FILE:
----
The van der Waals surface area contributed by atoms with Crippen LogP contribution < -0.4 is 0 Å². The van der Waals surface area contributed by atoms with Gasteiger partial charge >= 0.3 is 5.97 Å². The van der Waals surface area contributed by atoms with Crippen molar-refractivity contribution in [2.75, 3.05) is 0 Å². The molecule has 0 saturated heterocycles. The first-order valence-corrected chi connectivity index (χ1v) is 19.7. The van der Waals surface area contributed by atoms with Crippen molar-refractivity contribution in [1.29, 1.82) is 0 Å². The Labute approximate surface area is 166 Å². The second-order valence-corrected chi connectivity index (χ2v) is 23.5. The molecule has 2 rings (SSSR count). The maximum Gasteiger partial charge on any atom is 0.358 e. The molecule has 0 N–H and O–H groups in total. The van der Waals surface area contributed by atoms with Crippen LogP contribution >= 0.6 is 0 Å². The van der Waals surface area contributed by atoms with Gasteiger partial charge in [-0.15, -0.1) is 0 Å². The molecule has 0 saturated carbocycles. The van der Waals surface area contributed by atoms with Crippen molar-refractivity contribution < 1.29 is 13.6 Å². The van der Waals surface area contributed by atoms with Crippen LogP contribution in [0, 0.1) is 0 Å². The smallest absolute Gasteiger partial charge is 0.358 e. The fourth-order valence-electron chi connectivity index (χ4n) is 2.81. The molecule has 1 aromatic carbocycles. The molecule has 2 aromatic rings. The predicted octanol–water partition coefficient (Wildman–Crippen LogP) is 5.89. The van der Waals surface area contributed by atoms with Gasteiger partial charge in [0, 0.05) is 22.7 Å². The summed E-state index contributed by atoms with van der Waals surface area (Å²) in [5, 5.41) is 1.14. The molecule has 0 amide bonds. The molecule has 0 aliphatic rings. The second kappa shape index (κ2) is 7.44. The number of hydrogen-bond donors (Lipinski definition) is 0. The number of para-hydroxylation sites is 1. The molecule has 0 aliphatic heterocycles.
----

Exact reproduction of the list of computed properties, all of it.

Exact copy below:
The van der Waals surface area contributed by atoms with Crippen LogP contribution < -0.4 is 0 Å². The van der Waals surface area contributed by atoms with Gasteiger partial charge >= 0.3 is 5.97 Å². The van der Waals surface area contributed by atoms with Crippen molar-refractivity contribution in [2.75, 3.05) is 0 Å². The molecule has 0 saturated heterocycles. The first-order valence-corrected chi connectivity index (χ1v) is 19.7. The van der Waals surface area contributed by atoms with Crippen molar-refractivity contribution in [1.29, 1.82) is 0 Å². The Labute approximate surface area is 166 Å². The second-order valence-corrected chi connectivity index (χ2v) is 23.5. The molecule has 2 rings (SSSR count). The maximum Gasteiger partial charge on any atom is 0.358 e. The molecule has 0 N–H and O–H groups in total. The van der Waals surface area contributed by atoms with Crippen LogP contribution >= 0.6 is 0 Å². The van der Waals surface area contributed by atoms with Gasteiger partial charge in [-0.15, -0.1) is 0 Å². The molecule has 0 saturated carbocycles. The van der Waals surface area contributed by atoms with Crippen molar-refractivity contribution < 1.29 is 13.6 Å². The van der Waals surface area contributed by atoms with Crippen LogP contribution in [0, 0.1) is 0 Å². The smallest absolute Gasteiger partial charge is 0.358 e. The fourth-order valence-electron chi connectivity index (χ4n) is 2.81. The molecule has 1 aromatic carbocycles. The molecule has 2 aromatic rings. The predicted octanol–water partition coefficient (Wildman–Crippen LogP) is 5.89. The van der Waals surface area contributed by atoms with Gasteiger partial charge in [0, 0.05) is 22.7 Å². The summed E-state index contributed by atoms with van der Waals surface area (Å²) in [5, 5.41) is 1.14. The molecule has 0 amide bonds. The molecule has 0 aliphatic rings. The second kappa shape index (κ2) is 7.44. The number of hydrogen-bond donors (Lipinski definition) is 0. The number of para-hydroxylation sites is 1. The molecule has 0 aliphatic heterocycles.